Australian Shelley trumps Africans for marathon win
Michael Shelley runs in the Commonwealth Games men's marathon in Glasgow, Scotland on July 27, 2014 - by Andrej Isakovic
But there was no upset in the women's race, Flomena Daniel leading teammate Caroline Kilel to a convincing Kenyan one-two, with Jess Trengrove grabbing an unexpected bronze for Australia.
Shelley, who finished 16th in the London Olympics, clocked a personal best of 2hr 11min 15sec on the largely flat course around the streets of Glasgow, to better his silver-medal showing in Delhi four years ago.
"I've got to pinch myself, it is very exciting. To come back and actually win is indescribable," said Shelley. "Now I have had a bit more experience, to come away with my first win is indescribable."
"You just try to run the best you possibly can and it was a dream to be honest. I'm still buzzing, I can't believe it."
Shelley added: "It probably wasn't until a kilometre out that I got a bit of a feeling. I just kept pushing on. My main idea was to stay relaxed and I was always there in the lead group.
"At 35k there was a surge. I just had to stay strong and it paid off."
Kenya's Stephen Chemlany, a pacemaker for compatriot Patrick Makau's world record run in the Berlin marathon in 2011 when he went on to finish fourth in a personal best of 2:06.24, claimed silver in 2:11.58.
Uganda's Abraham Kiplimo, training partner of absent world and Olympic champion Stephen Kiprotich, took bronze at 1:08 and was the dictator of the early pace.
After a sedate opening 10km, Kiplimo upped the pace, glancing over his shoulder and accelerating away, taking with him teammates Philip Kiplimo and Munyo Mutai, and Tanzania's Fabiano Naasi.
The sole Kenyan to stick with the breakaway group was defending champion John Eriku Kelai, although Chemlany worked his way back to the lead peloton shortly after.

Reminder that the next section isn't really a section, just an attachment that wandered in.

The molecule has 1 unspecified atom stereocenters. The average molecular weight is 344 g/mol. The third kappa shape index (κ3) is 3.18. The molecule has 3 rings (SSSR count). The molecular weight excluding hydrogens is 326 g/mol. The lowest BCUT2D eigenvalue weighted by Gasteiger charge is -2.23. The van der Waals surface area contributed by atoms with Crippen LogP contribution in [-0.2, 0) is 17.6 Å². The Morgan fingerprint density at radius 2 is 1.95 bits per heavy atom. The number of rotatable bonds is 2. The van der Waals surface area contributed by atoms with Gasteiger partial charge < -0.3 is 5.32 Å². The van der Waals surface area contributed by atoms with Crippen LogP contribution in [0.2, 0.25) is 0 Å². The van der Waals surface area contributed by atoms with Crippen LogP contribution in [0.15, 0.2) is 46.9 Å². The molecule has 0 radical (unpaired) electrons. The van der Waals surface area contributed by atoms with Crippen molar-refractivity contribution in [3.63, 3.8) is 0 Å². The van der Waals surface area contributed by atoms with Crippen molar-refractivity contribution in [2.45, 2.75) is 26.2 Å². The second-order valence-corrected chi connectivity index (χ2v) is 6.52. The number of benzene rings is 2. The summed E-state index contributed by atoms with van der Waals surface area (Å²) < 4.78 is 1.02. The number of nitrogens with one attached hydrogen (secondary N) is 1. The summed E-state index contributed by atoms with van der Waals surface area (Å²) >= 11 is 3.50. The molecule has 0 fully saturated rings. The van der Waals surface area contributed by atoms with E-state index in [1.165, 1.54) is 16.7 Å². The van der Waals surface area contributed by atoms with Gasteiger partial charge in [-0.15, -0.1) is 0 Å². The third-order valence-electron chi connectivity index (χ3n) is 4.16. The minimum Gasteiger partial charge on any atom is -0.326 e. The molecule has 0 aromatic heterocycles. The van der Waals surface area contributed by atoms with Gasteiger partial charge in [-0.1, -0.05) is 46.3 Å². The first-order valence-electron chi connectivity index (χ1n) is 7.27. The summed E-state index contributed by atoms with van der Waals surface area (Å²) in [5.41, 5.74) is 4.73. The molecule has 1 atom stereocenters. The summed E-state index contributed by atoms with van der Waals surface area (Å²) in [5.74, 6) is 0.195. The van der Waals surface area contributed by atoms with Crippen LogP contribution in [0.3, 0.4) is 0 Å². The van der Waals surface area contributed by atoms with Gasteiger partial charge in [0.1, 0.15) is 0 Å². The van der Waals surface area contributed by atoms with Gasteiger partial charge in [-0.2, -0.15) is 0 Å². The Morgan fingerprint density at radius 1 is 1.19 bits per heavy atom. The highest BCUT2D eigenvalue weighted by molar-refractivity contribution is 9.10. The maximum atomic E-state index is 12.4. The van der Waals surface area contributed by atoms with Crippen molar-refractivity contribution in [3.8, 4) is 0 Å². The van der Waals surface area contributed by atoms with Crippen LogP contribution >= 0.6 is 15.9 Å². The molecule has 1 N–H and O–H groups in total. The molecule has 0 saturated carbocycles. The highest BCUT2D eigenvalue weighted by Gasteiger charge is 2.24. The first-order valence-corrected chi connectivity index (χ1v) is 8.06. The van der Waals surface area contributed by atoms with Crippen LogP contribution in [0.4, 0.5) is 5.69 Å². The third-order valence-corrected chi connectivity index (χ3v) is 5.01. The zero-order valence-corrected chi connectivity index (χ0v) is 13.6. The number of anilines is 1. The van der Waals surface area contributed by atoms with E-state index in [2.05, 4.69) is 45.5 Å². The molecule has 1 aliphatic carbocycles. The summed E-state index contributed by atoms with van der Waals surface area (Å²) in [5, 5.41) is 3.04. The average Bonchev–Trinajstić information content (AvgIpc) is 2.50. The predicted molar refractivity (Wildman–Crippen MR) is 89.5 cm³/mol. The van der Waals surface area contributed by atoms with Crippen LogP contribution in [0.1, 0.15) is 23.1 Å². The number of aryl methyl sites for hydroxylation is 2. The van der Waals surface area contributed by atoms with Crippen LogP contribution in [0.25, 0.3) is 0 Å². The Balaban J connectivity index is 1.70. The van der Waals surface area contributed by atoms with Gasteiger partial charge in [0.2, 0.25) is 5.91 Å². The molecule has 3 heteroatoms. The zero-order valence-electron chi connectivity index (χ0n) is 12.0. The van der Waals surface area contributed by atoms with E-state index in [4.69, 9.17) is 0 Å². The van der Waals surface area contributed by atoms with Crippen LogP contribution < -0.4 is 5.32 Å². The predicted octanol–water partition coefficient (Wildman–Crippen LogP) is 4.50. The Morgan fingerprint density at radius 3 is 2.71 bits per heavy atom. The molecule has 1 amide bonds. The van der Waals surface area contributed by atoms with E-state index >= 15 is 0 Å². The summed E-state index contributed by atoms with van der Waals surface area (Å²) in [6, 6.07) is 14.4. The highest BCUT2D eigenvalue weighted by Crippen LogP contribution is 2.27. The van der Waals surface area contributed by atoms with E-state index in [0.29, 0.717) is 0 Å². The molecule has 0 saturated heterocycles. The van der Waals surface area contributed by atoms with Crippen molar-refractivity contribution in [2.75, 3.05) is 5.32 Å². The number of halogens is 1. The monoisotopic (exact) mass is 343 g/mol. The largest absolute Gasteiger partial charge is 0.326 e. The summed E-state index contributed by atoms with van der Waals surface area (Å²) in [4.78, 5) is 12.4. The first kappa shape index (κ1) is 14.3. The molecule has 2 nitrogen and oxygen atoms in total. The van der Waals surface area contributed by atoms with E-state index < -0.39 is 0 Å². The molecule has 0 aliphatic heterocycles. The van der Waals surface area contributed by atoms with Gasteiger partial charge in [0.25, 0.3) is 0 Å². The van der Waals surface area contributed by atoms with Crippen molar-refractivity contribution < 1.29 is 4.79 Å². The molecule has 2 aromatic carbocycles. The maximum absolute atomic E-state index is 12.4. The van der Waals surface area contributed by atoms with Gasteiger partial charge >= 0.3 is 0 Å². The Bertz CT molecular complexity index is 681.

Shelley and teammate Liam Adams also struggled to stick with the increased workrate.
After going through the 20km mark in 1:01.47, the third Kenyan, Erick Ndiema, refound the main group.
But then there was drama as Abraham Kiplimo veered across for a watering station, slipped and fell.
His teammates slowed the pace to allow him back into action, Mutai even keeping hold of his water bottle for him to have a drink.
After the surges of Kiplimo, now content to sit at the back after his tumble, it was clear no one wanted to set a pace, with the Ugandan team attack stripped of its impetus.
Accordingly, at the 1:17 mark, Shelley and Adams, along with Rwanda's Dieudonne Disi, had managed to reel in the lead pack.
As the race entered the business end, a welcome injection of pace did finally come through Naasi, Kelai and Mutai.
A seven-strong pack swept through 35km in 1:49.05, with Disi, Ndiema and Adams struggling.
Chemlany then pulled away with Mutai and Abraham Kiplimo, Shelley fighting in fourth ahead of Kelai.
Kiplimo then faded as Chemlany made his move at 1:56, but Shelley matched him, Mutai also fading.
Shelley then upped the ante, clocking 14:47 between the 35-40km markers, and moved gradually away from the Kenyan, whose personal best of 2:06.24 was the fastest time in the field.
The Australian held his nerve, heading around the final corner with a huge smile and fist pumping for the first gold medal of the track and field programme in Glasgow.
The women's race was slightly less dramatic, Daniel and Kilel dominating throughout and this year's Paris marathon winner providing a decisive kick in the final 2km to win in 2hr 26min 45sec, with Kilel at 25sec.